At the hotel, Virginia successfully fulfills a long-term goal to “get tight,” but when Bill tries to take advantage of her inebriated state, she’s rescued by a hotel waiter – and, as it turns out, a medical intern – by the name of Ralph “Mac” McFarland (Bruce Cabot), who drives her back to school. (Incidentally, when Virginia is busted by Miss Van Alystyne, getting dropped off at the school in the wee hours of the morning, the school’s director gives her a dressing down, but not the one Virginia would have expected: “I can’t imagine a girl cheapening herself so completely. You surely knew enough not to drive up in front of the school at this hour of the morning,” Miss Van Alstyne lectures. “The least one expects of a lady is the nicety to cover her indiscretions. You have certain obligations as a student of this school. And the most important of these is to maintain appearances.” In other words, as Virginia herself points out, do whatever you want – just don’t let anybody see you doing it.)
As you may have guessed, Virginia and Ralph soon become an item – but to tell you any more would be giving away too much. I’ll just say that it’s pure pre-Code from here on out, and count on you to tune in to TCM on July 30th to find out what I mean. You’ll be glad you did.
Meanwhile, here’s some other stuff about the film:
A young, brunette Anne Shirley – billed as “Dawn O’Day” – had a small part in the film as a particularly annoying resident of Crockett Hall.
Finishing School was directed by Wanda Tuchock and George Nicholls, Jr. This is the first time I can recall seeing a classic film with co-directors, and because I’d never heard of either of these people, I did a little digging. Nicholls also directed Anne of Green Gables (which starred Anne Shirley, and from which she took her second and final “reel” name), but he was primarily known as an editor – his credits include The Dance of Life and The Devil’s Holiday, both which starred Nancy Carroll, as well as The Silver Cord, Double Harness, and Ann Vickers. He died in 1939 at the age of 42 from injuries he received in a car accident. As for Tuchock, she was better known as a screenwriter – in fact, she was one of the writers for Finishing School. She also contributed to the screenplays for Hallelujah, Letty Lynton, The Champ, and Little Orphan Annie, among others.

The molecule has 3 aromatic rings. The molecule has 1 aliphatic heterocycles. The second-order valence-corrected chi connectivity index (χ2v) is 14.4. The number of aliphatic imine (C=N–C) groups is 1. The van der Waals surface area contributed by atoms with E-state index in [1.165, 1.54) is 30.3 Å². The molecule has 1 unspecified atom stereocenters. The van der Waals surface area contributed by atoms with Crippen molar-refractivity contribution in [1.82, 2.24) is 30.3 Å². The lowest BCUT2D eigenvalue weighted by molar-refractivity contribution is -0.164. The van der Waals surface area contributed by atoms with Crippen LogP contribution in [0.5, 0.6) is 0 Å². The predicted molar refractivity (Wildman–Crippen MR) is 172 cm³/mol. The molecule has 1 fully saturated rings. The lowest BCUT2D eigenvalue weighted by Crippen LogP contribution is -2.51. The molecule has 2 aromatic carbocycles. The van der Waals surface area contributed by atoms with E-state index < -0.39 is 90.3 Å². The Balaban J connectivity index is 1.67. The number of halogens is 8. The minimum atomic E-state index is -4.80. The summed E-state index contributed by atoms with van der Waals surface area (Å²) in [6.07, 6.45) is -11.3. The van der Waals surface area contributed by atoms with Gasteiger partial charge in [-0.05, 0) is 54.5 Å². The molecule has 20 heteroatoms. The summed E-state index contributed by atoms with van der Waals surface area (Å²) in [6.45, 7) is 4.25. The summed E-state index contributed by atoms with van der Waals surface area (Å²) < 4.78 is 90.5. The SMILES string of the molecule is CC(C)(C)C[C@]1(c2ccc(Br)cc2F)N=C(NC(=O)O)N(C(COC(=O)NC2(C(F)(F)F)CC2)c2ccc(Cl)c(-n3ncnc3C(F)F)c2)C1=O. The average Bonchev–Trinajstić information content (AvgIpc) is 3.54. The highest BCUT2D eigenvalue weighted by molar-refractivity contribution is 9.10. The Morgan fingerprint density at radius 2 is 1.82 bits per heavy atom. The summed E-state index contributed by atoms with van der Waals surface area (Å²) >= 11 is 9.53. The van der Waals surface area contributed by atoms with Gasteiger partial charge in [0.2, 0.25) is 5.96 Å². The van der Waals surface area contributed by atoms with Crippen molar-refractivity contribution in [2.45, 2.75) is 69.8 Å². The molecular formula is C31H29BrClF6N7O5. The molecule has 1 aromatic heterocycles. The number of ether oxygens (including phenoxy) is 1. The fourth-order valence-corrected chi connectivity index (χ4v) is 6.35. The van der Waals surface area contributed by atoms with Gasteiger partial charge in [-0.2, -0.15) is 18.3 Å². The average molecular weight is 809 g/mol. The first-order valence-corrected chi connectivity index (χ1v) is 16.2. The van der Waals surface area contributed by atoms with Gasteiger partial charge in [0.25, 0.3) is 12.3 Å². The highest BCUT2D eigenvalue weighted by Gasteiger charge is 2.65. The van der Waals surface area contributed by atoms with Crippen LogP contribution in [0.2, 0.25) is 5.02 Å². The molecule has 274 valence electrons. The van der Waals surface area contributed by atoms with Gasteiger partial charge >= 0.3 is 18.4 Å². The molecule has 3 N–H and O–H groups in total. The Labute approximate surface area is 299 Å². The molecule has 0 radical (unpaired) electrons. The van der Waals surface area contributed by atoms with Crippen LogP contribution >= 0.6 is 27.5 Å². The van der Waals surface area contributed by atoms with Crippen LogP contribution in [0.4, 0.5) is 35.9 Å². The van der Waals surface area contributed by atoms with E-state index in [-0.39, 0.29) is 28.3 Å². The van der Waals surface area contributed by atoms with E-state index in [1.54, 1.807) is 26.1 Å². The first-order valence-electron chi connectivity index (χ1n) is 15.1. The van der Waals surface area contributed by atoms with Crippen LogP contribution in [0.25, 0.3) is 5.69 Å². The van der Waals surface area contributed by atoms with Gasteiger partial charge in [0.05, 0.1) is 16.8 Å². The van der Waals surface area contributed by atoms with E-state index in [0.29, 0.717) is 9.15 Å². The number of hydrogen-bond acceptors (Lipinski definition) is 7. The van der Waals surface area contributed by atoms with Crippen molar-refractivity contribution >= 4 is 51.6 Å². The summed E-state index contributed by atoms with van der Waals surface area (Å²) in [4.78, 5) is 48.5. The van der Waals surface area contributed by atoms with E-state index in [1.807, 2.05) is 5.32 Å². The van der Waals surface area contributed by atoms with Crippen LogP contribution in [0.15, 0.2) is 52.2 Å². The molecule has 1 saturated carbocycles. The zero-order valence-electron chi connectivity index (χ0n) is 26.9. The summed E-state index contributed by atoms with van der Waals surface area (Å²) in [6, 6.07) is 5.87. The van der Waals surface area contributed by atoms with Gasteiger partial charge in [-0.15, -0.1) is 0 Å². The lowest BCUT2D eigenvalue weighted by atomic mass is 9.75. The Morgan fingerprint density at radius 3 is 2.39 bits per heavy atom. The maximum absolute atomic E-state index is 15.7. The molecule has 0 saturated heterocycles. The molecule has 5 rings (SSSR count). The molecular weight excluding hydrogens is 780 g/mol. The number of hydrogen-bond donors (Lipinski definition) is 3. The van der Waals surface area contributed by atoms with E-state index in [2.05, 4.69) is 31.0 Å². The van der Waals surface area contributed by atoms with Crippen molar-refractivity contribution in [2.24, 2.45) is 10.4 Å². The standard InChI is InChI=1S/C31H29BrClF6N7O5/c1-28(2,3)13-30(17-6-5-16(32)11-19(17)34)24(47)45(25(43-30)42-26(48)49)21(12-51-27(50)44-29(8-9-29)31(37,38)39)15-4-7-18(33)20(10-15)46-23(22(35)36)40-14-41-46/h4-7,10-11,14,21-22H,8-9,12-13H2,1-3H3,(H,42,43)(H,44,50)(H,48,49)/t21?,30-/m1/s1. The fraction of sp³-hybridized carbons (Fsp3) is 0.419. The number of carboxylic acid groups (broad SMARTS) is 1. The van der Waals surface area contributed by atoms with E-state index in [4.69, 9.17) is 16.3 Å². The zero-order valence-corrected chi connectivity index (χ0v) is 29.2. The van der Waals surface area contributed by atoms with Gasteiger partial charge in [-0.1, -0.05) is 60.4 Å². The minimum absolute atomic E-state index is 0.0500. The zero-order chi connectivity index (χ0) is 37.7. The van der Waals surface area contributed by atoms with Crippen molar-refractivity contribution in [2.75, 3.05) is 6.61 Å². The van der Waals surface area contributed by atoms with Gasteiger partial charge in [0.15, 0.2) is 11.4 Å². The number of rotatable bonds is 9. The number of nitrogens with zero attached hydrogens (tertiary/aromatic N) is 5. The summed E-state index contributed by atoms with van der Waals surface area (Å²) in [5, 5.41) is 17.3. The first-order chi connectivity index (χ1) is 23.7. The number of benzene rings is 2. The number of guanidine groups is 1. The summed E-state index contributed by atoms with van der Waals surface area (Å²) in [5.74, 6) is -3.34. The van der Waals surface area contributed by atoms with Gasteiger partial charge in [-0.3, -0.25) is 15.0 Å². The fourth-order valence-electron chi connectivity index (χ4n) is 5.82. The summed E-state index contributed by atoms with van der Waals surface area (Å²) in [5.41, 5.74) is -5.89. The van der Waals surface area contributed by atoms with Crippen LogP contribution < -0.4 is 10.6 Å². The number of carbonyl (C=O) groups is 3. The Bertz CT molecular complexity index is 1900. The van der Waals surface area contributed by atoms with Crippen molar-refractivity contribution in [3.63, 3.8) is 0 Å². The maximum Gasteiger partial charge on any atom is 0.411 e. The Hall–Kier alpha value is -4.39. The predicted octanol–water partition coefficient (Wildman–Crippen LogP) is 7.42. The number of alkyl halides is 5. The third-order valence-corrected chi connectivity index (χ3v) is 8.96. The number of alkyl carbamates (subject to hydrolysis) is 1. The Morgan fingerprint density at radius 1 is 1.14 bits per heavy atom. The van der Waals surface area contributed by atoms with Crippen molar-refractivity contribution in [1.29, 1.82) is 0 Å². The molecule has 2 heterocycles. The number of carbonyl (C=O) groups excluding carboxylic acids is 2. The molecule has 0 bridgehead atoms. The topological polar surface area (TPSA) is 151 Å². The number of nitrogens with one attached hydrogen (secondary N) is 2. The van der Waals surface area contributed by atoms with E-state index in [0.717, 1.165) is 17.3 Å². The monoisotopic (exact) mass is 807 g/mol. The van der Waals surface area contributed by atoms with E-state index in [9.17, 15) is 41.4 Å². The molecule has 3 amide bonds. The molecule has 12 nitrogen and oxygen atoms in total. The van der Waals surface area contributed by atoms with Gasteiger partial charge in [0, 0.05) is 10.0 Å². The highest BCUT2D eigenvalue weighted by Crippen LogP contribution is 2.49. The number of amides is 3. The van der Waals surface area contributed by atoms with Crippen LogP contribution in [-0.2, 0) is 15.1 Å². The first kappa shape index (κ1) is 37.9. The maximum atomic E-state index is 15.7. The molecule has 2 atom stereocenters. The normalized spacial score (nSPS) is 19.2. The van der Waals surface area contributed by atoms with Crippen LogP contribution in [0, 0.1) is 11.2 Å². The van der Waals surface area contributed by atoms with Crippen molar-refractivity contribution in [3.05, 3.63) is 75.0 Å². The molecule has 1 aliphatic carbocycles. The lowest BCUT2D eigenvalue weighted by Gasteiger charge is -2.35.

The film’s executive producer was Merian C. Cooper, one of the directors of 1933’s King Kong.
Near the start of the film, we see that the tuition for Crockett Hall was $6,000. In today’s dollars, that would be approximately $106,400. Also, Virginia’s parents send her a check for $1,000 as a Christmas present – equivalent to about $17,700 today. Needless to say, the Radcliff family weren’t exactly living paycheck to paycheck.
On Virginia’s application for the school, her family’s last name is “Radcliff.” But in the film’s credits at the end, it’s spelled “Radcliffe.” Hmm.
One of my many favorite lines in the film was delivered by Irene Franklin, who played Pony’s fake Aunt Jessica. After Pony pays her $5 for the job, “Aunt Jessica” brags that she’s shared a stage with some of the greats, including the patriarch of the Barrymore acting family, Maurice. She goes on, however, to lament: “One step lower, and I’ll be in the movies.”
Listen for the scene where Ginger Rogers sings in the shower, “Never Hit Your Grandma With a Shovel.”
Theresa Harris has a bit part in the film as the maid of Virginia’s mother. In case you don’t recognize her name, she’s a black actress you might remember from Baby Face, where she had a prominent role as Barbara Stanwyck’s confidante and constant comrade. She can also be seen in such classics as Golddiggers of 1933, Jezebel, The Women, and Out of the Past.
Another actress with an uncredited role is Jane Darwell, perhaps best known as Ma Joad in The Grapes of Wrath. In Finishing School, Darwell can be seen in a couple of scenes as a nurse with a really funky attitude.
Finishing School was placed on the Catholic Church’s “condemned” film list in 1934. And if that doesn’t make you want to watch it, well, I just don’t know what will!
Tune in to TCM on July 30th for Finishing School! And don’t forget to pop over to Speakeasy to read all about the pre-Code gem Kristina has picked out for you this month!